launches the corporal. Hunter Clark helped save baby in Kabul, Marines confirm


Almost exactly one year after the Marine Corps questioned whether Lance Cpl. Hunter Clark had helped rescue a baby at Hamid Karzai International Airport in Kabul, a Corps official confirmed to Task & Purpose that Clark had helped get the baby to safety.

This moment was captured in an August 19, 2021 video that went viral. The video shows six Marines standing over the airport wall as an Afghan man hands the baby to a Marine, who hoists the baby over the concertina wire.

On September 25, Clark appeared on stage with former President Donald Trump at a political rally, where he told the jubilant audience, “I’m the guy who pushed the baby over the wall, and that’s it. It’s definitely, probably, one of the greatest things I’ve ever done in my entire life.

But shortly after Task & Purpose published an article about Clark’s comments, Marine Corps officials questioned Clark’s involvement in the rescue and insisted that Clark was not the Marine. who took the baby from the Afghan, and they couldn’t confirm that. he was one of the other Marines seen in the video.

Because Corps officials were unable to provide more information about Clark at the time, Task & Purpose wrote a correction to its September 30 story saying that Clark was not the Marine holding the Afghan child in the viral video – in fact, Clark helped bring the baby to the accordion wire.

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Now, a Marine Corps official has confirmed that Clark was one of six Marines from the 24th Marine Expeditionary Unit who are seen in the video and that he actually helped another Marine lift the Afghan child par- over the wall.

An Instagram account for the 1st Battalion, 8th Marines recently posted a photo of the iconic moment that lists the names of all the Marines involved. Corporal Stayce Whipple, Staff Sergeant Craig Riggle, Captain Jonathan Yenny, Corporal Gregory Whalen, Gunnery Sergeant Zachary Kapinus and Clark.

The Marine official confirmed to Task & Purpose that the information in the Instagram post is correct, and Clark can be seen holding Kapinus, who is the Marine taking the baby from an Afghan. The video of the event clearly shows Kapinus handing the child over to Clark, who picks up the baby and helps push the child over the wall.

For the Marine Corps, it’s been a long walk since Sept. 30, when 24th Marine Expeditionary Unit spokesman Capt. Kelton Cochran told Task & Purpose that Clark “cannot be confirmed to be one of the Marines pulling a baby over the wall in this particular instance.”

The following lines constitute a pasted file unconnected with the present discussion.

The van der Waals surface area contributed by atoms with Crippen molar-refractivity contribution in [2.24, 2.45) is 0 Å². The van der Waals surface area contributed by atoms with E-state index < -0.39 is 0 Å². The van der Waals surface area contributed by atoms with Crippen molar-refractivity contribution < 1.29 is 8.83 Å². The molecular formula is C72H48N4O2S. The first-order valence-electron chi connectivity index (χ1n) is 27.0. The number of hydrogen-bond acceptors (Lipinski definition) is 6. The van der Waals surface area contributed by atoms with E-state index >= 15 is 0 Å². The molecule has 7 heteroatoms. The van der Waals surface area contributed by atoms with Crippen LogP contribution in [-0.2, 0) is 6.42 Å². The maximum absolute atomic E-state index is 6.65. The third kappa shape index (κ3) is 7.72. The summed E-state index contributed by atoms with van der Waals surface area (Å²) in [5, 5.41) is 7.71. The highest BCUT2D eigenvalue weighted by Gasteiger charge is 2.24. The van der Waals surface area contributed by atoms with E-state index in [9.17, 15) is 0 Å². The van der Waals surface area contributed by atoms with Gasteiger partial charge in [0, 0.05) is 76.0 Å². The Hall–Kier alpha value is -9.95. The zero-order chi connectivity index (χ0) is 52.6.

Cochran also said Clark was not one of the Marines in the video that Corps officials had been able to identify so far.

“We only identified these two people: the ones who were actively pulling the child over the fence,” Cochran said. “We have not confirmed whether or not he was one of the Marines in this particular case shooting a baby.”

This isn’t the first time the Marine Corps has had to backtrack on earlier statements about an iconic image. On February 23, 1945, Associated Press photographer Joe Rosenthal captured the moment Marines raised the American flag on Iwo Jima’s Mount Suribachi.

The image quickly became one of the most famous images of World War II, but in 2016 the Marine Corps determined that one of six flag raisings was Marine Pfc. Harold Schultz and not Navy Corpsman John Bradley, whose son co-wrote the book “Flags of Our Fathers” about the event.

After appearing at Trump’s political rally, Clark was cleared to violate Department of Defense policies, which limit military political activities.

“The Inspector General of II Marine Expeditionary Force has concluded an investigation into the facts and circumstances surrounding Lance Cpl. Hunter Clark’s appearance at a Sept. 25 event in Georgia,” the Corps spokesperson said. of Marines, Maj. James Stenger, at Task & Purpose Nov. 4. Action must be taken in this case.

Thanks to the bravery shown by Clark and the approximately 6,000 other American servicemen who carried out the evacuation of Kabul in August 2021, more than 124,000 people were able to escape from the Taliban.

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